Video guest: Josephine Mwangi

November 2017
M T W T F S S
30 31 1 2 3 4 5
6 7 8 9 10 11 12
13 14 15 16 17 18 19
20 21 22 23 24 25 26
27 28 29 30 1 2 3



SELECT_TAGS :
















Twitter

Follow the CTA Brussels Daily

 

twitter logo

 

facebook logo cta

EDITO
Saturday, 18 November 2017
EU Development Ministers gather in Luxembourg on 10-11 April for their bi-annual meeting, to examine progress and follow-up on promises made in 2005 for more, and more effective, aid to poor people in developing countries. CIDSE and Caritas Europa are calling on the EU to deliver on those commitments.
While 2005 marked a year of renewed political commitment on poverty eradication, 2006 must be the year of action, with donors delivering on their side of the global partnership to reach the Millennium Development Goals. Poor people around the world expect to see increased support in order to enable them to work for change and lives of dignity, and European citizens expect their governments to prioritize aid for the poorest populations.
Read more on the financial perspectives.
MEPs adopted an own-initiative report by Thierry CORNILLET (ALDE, FR) on the work of the ACP-EU Joint Parliamentary Assembly (JPA) in 2005.

Parliament welcomes the conclusion of the negotiations on amending the Cotonou Agreement, but regrets that the agreement reached at the Brussels Summit of 15 and 16 December 2005, bringing the amount allocated to the 10th European Development Fund (EDF) (2008-2013) to €22 682 million remains short of the initial proposals aimed at maintaining the same level of aid as under the 9th EDF.
Friday, 07 April 2006
Major changes could be ahead for the banana industry in Jamaica. The European Commission in Jamaica is providing J$632 million (eight million euros) to assist with the diversification of the local industry. The banana is the world's most popular unprocessed fruit consumed in the largest quantities. But there are several other products which can be derived from it. Export volumes have fallen significantly for many reasons and the industry, on the rebound, now faces the further difficulty of the removal of preferential access to the EU/UK market. But while there is great opportunity for the diversification of the banana industry, according to Dr. Audia Barnett, executive director of the Scientific Research Council, a lack of supply is hampering the process. A good case in point is the shortage of fruit for the production of banana chips. The EU funding support is partly geared towards the expanded production of planting material by tissue culture, a process which allows the rapid production of disease-free plantlets from the tissue of healthy parent stock.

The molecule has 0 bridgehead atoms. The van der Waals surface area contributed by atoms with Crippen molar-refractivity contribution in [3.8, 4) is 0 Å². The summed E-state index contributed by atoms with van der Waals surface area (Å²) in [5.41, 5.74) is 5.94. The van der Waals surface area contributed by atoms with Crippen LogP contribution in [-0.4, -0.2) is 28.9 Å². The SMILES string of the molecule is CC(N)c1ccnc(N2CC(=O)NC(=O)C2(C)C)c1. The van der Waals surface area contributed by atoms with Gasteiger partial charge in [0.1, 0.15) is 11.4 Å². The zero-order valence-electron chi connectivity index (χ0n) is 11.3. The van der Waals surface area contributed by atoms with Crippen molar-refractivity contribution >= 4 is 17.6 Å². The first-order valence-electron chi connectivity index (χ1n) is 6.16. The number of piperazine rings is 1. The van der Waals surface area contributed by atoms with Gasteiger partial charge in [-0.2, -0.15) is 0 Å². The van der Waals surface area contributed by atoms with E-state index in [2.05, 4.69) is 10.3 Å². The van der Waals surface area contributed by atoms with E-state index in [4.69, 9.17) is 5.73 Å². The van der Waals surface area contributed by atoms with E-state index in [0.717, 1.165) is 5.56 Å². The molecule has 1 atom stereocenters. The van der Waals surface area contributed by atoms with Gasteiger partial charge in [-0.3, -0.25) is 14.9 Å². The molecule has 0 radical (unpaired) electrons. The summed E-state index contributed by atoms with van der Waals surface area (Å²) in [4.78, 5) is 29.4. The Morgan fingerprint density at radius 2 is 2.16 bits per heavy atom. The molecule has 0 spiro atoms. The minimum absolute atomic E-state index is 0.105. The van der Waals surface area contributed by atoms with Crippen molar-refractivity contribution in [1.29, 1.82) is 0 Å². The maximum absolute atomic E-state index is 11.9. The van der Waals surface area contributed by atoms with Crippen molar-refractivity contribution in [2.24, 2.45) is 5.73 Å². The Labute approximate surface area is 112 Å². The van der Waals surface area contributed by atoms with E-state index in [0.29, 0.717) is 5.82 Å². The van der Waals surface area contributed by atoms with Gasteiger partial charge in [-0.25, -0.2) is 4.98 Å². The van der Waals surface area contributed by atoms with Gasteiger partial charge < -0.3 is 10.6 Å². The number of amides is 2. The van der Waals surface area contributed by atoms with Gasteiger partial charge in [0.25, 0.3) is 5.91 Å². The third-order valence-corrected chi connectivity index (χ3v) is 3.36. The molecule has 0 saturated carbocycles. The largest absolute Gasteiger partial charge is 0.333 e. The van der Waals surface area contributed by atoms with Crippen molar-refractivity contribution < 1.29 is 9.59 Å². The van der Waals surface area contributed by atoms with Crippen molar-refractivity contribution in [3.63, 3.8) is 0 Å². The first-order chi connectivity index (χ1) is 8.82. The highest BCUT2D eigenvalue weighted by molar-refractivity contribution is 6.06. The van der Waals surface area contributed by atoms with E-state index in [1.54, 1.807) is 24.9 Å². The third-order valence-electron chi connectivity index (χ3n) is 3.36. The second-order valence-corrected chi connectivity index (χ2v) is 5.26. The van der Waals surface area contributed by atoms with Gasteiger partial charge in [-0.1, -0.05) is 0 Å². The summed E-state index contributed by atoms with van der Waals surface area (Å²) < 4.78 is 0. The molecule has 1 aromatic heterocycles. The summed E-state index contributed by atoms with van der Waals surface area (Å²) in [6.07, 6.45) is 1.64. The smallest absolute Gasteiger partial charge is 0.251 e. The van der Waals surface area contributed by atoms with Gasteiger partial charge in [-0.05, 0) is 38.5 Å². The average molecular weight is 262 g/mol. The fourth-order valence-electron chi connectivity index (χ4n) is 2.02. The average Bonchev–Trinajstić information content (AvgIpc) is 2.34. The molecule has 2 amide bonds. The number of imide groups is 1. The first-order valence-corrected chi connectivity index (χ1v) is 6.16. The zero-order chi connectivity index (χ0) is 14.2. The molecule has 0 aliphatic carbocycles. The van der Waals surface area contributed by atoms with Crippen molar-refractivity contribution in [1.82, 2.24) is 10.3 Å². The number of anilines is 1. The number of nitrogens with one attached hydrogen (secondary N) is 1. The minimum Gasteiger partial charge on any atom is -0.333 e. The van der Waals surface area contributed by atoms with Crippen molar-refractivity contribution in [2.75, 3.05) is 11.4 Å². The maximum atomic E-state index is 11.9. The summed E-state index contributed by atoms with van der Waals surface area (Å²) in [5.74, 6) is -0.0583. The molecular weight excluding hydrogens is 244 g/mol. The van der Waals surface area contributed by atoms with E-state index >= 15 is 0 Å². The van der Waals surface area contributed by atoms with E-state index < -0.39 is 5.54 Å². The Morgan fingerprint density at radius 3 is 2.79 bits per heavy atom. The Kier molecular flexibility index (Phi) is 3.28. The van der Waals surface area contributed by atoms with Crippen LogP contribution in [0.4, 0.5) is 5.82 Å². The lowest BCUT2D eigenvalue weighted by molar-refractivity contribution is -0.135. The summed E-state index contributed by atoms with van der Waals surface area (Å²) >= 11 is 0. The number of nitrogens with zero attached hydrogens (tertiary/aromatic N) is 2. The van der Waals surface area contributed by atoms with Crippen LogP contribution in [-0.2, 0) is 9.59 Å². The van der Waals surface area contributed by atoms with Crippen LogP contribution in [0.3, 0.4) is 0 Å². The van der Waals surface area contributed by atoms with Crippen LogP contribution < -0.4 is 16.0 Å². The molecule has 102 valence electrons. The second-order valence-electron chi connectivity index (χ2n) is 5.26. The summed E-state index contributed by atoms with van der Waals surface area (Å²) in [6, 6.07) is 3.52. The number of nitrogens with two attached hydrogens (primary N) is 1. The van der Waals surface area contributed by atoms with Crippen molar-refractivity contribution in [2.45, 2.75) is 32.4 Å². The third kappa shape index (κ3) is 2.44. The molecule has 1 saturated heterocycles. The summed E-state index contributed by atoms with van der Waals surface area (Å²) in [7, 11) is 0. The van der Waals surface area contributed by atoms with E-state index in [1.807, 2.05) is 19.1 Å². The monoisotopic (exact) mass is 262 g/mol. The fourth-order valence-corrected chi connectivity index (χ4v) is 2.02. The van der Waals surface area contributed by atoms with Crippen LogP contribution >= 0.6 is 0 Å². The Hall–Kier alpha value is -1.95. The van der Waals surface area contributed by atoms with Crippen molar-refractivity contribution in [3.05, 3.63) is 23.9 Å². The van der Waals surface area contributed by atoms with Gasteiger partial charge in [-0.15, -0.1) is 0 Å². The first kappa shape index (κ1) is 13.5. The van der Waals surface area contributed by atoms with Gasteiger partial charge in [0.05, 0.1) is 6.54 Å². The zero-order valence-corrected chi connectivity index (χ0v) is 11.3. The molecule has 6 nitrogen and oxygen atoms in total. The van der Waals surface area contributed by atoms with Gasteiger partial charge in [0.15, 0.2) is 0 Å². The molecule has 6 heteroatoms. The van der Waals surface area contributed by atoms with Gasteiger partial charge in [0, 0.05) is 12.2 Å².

British ministers and their European counterparts are today urged to change how they report on aid amid claims that some European countries are masking their failure to deliver additional money to the world’s poorest people by double counting debt relief as aid money. In 2005 the UK and the EU promised billions of euros in additional aid to poor countries. But non-governmental organisations say they must make sure that it does result in new money to cut poverty. Britain's latest figures, announced on Friday (31 March), suggest that aid may actually have fallen between 2004 and 2005 if debt relief for Iraq and Nigeria is excluded. This debt relief, at £1.8bn, accounted for almost one third of headline UK aid last year, despite delivering little in terms of new resources for development. Campaigners argue that while cancelling debts is crucial for developing countries, the UK must report their aid in a transparent way and lead the way for Europe to do the same. New research from NGOs including ActionAid, Oxfam and the network BOND, in a coalition representing hundreds of groups across Europe, shows that last year €12.5 billion of the EU's aid, roughly a third of total assistance, brought negligible sums of new money to reduce poverty. Most of this money went instead on cancellation of debts which were not being serviced, housing refugees in EU countries and educating foreign students in European universities.
Wednesday, 05 April 2006
The European Commission has allocated €2.2 million to reduce the cumulative effects of drought and HIV/AIDS on vulnerable people in Zambia. Up to two million people face food shortages in the country’s drought-affected southern and western regions. Commission-funded humanitarian operations in Zambia specifically aim to prevent the situation of vulnerable groups, like households headed by children or grandparents, deteriorating further. This will be achieved through financing concrete measures such as the provision of lightweight water pumps that have been specially adapted to help households with planting and harvesting.